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Changing lives in Botswana

The phrase “life-changing experience” has a new meaning for two Burbank High School teachers.

Gaborone, the capital of Botswana, has been a sister city of Burbank since 1975 after the request of a former city mayor, but there has never been an official visit.


Dena Zelig has been chairwoman of the Gaborone sister-city committee for three years. When she took the position, she said she was determined to make a difference.

Zelig began e-mailing Tommie Hamaluba, a schoolteacher who was her Gaborone counterpart.


Unlike Burbank’s other sister cities — Solna, Sweden; Ota, Japan; or Incheon, South Korea — Gaborone had a different set of needs.

As part of a campaign in collaboration with Malaria Foundation International, Hamaluba organizes groups of students to distribute and fundraise for long-lasting bed nets to distribute before the rainy season.

Zelig, Burbank High School teacher Doug Grimshaw and the rest of the sister-city committee saw an opportunity to help and began fundraising at Burbank and John Burroughs high schools.

In three years, they raised more than $6,400 to pay for the nets that would help combat the spread of disease through mosquitoes.


Zelig and Grimshaw decided to make the trip out and deliver the nets themselves.

“It was not just to participate, but to plan for the future so that students can make the trip,” Zelig said.

The Burbank Sister City Committee sponsors student exchange programs with Ota and Incheon every other year.

Grimshaw, who was a chaperone to Ota, said it was a completely different experience.


“You’re not changing lives when you go to Ota or Incheon,” he said. “In Gaborone, you can help the poor with diseases that are curable. These children don’t even know what a toy is.”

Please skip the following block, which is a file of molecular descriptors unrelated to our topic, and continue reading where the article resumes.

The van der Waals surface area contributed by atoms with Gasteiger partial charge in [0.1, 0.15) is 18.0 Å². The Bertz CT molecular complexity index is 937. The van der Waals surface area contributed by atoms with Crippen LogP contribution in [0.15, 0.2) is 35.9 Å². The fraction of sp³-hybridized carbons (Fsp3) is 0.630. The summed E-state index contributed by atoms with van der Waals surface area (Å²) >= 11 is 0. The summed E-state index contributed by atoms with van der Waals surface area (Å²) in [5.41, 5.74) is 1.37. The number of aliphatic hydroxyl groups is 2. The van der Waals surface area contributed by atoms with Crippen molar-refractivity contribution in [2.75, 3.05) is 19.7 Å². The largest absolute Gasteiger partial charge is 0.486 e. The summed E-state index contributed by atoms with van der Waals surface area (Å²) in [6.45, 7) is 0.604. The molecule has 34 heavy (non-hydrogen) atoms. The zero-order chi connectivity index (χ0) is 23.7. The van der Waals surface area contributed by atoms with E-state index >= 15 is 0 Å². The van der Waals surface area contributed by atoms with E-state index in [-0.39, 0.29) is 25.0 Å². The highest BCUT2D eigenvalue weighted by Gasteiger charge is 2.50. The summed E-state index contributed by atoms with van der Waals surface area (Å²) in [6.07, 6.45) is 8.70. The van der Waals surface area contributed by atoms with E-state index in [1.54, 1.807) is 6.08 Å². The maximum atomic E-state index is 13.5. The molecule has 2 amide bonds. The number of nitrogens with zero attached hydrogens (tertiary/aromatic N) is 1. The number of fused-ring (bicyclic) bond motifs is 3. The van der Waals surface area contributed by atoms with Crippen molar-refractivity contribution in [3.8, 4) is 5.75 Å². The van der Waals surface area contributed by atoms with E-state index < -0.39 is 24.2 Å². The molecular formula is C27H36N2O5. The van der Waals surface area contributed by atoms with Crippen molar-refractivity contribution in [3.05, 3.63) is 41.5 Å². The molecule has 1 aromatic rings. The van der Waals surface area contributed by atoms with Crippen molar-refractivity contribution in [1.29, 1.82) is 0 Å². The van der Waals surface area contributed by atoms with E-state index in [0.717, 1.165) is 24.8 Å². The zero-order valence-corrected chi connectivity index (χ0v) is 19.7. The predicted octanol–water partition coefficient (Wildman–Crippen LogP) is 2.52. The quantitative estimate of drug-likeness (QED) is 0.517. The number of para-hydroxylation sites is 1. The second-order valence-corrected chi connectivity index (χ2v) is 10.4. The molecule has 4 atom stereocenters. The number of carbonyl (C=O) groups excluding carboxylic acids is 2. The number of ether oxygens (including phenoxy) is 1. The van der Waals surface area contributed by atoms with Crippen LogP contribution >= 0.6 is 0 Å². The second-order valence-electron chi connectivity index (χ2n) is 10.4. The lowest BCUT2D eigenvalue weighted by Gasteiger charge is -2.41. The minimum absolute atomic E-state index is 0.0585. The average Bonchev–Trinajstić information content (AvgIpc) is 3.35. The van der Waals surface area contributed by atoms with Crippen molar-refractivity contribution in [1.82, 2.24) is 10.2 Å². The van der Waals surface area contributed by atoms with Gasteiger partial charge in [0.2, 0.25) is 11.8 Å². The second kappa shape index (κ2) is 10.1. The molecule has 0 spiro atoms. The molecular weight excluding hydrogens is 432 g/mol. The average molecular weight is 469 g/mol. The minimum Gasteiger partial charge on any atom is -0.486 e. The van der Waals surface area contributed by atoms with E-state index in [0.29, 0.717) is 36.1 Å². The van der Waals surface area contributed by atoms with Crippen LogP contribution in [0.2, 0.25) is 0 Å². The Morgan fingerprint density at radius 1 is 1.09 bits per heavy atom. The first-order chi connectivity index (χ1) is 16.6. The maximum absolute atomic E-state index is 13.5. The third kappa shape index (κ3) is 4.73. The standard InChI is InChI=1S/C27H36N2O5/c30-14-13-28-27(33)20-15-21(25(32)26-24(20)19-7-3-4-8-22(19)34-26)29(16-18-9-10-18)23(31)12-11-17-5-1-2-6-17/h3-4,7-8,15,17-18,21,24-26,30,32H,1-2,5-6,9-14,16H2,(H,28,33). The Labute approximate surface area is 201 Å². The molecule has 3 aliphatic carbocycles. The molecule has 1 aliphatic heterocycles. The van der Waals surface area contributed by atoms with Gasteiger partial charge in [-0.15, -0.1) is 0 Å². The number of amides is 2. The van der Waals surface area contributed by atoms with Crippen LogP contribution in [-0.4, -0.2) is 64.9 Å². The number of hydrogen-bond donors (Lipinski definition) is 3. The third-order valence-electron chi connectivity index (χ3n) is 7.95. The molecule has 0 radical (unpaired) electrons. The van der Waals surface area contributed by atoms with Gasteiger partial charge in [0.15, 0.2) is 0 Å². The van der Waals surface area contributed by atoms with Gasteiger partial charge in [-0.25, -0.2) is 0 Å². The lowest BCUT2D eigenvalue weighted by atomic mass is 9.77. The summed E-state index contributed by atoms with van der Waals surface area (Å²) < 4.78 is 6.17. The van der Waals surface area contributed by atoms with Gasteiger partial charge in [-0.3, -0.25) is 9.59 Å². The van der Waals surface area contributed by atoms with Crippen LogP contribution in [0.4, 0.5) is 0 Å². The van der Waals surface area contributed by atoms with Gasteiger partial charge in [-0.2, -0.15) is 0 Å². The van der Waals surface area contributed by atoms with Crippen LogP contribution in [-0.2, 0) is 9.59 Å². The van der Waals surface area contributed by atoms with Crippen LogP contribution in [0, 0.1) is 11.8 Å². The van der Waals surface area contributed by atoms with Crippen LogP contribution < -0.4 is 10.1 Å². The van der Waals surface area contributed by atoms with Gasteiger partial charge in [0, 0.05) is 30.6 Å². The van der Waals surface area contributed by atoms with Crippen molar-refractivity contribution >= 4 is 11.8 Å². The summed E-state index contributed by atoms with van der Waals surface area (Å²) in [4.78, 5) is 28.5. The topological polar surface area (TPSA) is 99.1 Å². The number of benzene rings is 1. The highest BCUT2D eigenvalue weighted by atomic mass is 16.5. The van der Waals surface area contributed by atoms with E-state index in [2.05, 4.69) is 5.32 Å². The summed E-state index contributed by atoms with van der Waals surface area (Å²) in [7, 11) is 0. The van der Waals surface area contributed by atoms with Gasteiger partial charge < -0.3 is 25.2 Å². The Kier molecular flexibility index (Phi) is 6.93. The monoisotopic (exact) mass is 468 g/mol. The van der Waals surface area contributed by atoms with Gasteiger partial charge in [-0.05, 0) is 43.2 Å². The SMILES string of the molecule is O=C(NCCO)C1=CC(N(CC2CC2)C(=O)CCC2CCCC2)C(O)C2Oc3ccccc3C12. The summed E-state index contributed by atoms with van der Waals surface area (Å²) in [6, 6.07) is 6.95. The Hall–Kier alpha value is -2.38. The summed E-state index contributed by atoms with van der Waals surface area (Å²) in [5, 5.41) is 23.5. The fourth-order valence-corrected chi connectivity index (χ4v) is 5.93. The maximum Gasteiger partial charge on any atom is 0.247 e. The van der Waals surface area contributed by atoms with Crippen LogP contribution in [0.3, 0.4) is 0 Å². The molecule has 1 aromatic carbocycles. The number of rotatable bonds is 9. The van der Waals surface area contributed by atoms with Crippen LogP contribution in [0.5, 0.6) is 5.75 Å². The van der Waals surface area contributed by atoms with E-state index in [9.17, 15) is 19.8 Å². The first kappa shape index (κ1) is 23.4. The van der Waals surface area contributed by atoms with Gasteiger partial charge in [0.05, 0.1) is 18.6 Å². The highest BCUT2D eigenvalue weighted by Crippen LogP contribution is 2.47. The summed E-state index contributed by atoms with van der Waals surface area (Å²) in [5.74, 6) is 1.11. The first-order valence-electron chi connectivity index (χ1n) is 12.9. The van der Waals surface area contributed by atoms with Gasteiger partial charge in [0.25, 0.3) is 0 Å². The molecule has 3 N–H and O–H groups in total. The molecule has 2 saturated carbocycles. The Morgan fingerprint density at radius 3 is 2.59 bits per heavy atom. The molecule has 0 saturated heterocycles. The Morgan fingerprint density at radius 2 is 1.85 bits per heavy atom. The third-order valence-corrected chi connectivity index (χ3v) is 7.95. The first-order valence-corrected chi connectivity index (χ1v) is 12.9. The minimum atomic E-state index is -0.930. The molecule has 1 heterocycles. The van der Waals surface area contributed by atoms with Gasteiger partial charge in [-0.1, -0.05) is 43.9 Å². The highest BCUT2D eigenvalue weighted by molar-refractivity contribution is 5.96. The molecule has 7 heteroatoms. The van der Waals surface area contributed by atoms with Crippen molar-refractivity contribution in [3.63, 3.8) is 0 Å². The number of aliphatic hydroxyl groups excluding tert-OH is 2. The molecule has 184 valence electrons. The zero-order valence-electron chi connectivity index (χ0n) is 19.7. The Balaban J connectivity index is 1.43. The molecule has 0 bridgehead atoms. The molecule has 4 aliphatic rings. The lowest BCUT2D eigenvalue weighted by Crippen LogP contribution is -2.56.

With the $2,570 raised in 2010, Burbank was able to provide all 500 malaria nets that were distributed during this year’s campaign.

“We had no idea until we got there that if we hadn’t sent the money, the campaign might not have happened,” Zelig said.

The nets were enough for the 900 residents of the village of Parakarungu in the northwest district of Botswana.

Zelig and Grimshaw spent an additional two weeks traveling in the region to plan for a future student visit, including stops in Johannesburg and Cape Town in South Africa.

Although the sister-city committee did cover some expenses, most of it was paid for out of pocket and via donations from friends and families.

Zelig said she would have felt uncomfortable committing to a trip to Gaborone without having visited there herself.

“Now we’re ready and can train other chaperones,” Grimshaw said.

A trip to Botswana will not happen for at least another year and the committee is busy getting ready to accept applications for a trip to Korea next summer and finding host families for the Ota, Japan, students who will be visiting.

2011 will be the 50th anniversary of Burbank’s relationship with, Icheon, its first sister city.

Students are only expected to provide for their plane ticket, a tradition that will need to be revaluated when an exchange happens between Burbank and Gaborone, organizers said.

“We’re very excited that a relationship with Gaborone is beginning to take shape,” said Sharon Cohen, director of library services, under which the program is operated. “I’ve truly seen [the sister city program] change lives.”